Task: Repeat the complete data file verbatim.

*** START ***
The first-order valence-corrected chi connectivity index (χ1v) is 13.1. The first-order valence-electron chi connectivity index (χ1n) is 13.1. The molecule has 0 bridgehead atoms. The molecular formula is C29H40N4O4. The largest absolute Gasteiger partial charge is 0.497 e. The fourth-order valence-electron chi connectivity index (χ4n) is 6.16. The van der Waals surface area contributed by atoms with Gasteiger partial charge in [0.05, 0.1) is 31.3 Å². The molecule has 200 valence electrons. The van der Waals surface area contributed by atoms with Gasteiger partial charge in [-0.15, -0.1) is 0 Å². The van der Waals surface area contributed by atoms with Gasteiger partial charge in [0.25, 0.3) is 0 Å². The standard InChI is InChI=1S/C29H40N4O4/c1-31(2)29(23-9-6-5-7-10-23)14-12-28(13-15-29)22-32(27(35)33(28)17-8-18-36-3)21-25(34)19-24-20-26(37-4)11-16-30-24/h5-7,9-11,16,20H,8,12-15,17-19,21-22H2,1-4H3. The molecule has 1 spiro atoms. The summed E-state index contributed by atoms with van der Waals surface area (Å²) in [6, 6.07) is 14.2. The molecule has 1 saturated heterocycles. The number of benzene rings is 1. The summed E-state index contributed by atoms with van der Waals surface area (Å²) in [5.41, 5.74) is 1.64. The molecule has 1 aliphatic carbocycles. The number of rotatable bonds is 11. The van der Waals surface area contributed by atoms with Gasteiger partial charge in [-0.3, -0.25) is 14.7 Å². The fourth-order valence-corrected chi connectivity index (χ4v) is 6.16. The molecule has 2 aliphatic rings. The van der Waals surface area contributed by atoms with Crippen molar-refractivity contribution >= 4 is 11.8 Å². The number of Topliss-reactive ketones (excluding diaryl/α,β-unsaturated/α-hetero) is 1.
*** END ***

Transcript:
The first-order valence-corrected chi connectivity index (χ1v) is 13.1. The first-order valence-electron chi connectivity index (χ1n) is 13.1. The molecule has 0 bridgehead atoms. The molecular formula is C29H40N4O4. The largest absolute Gasteiger partial charge is 0.497 e. The fourth-order valence-electron chi connectivity index (χ4n) is 6.16. The van der Waals surface area contributed by atoms with Gasteiger partial charge in [0.05, 0.1) is 31.3 Å². The molecule has 200 valence electrons. The van der Waals surface area contributed by atoms with Gasteiger partial charge in [-0.15, -0.1) is 0 Å². The van der Waals surface area contributed by atoms with Gasteiger partial charge in [0.25, 0.3) is 0 Å². The standard InChI is InChI=1S/C29H40N4O4/c1-31(2)29(23-9-6-5-7-10-23)14-12-28(13-15-29)22-32(27(35)33(28)17-8-18-36-3)21-25(34)19-24-20-26(37-4)11-16-30-24/h5-7,9-11,16,20H,8,12-15,17-19,21-22H2,1-4H3. The molecule has 1 spiro atoms. The summed E-state index contributed by atoms with van der Waals surface area (Å²) in [6, 6.07) is 14.2. The molecule has 1 saturated heterocycles. The number of benzene rings is 1. The summed E-state index contributed by atoms with van der Waals surface area (Å²) in [5.41, 5.74) is 1.64. The molecule has 1 aliphatic carbocycles. The number of rotatable bonds is 11. The van der Waals surface area contributed by atoms with Gasteiger partial charge in [-0.3, -0.25) is 14.7 Å². The fourth-order valence-corrected chi connectivity index (χ4v) is 6.16. The molecule has 2 aliphatic rings. The van der Waals surface area contributed by atoms with Crippen molar-refractivity contribution >= 4 is 11.8 Å². The number of Topliss-reactive ketones (excluding diaryl/α,β-unsaturated/α-hetero) is 1.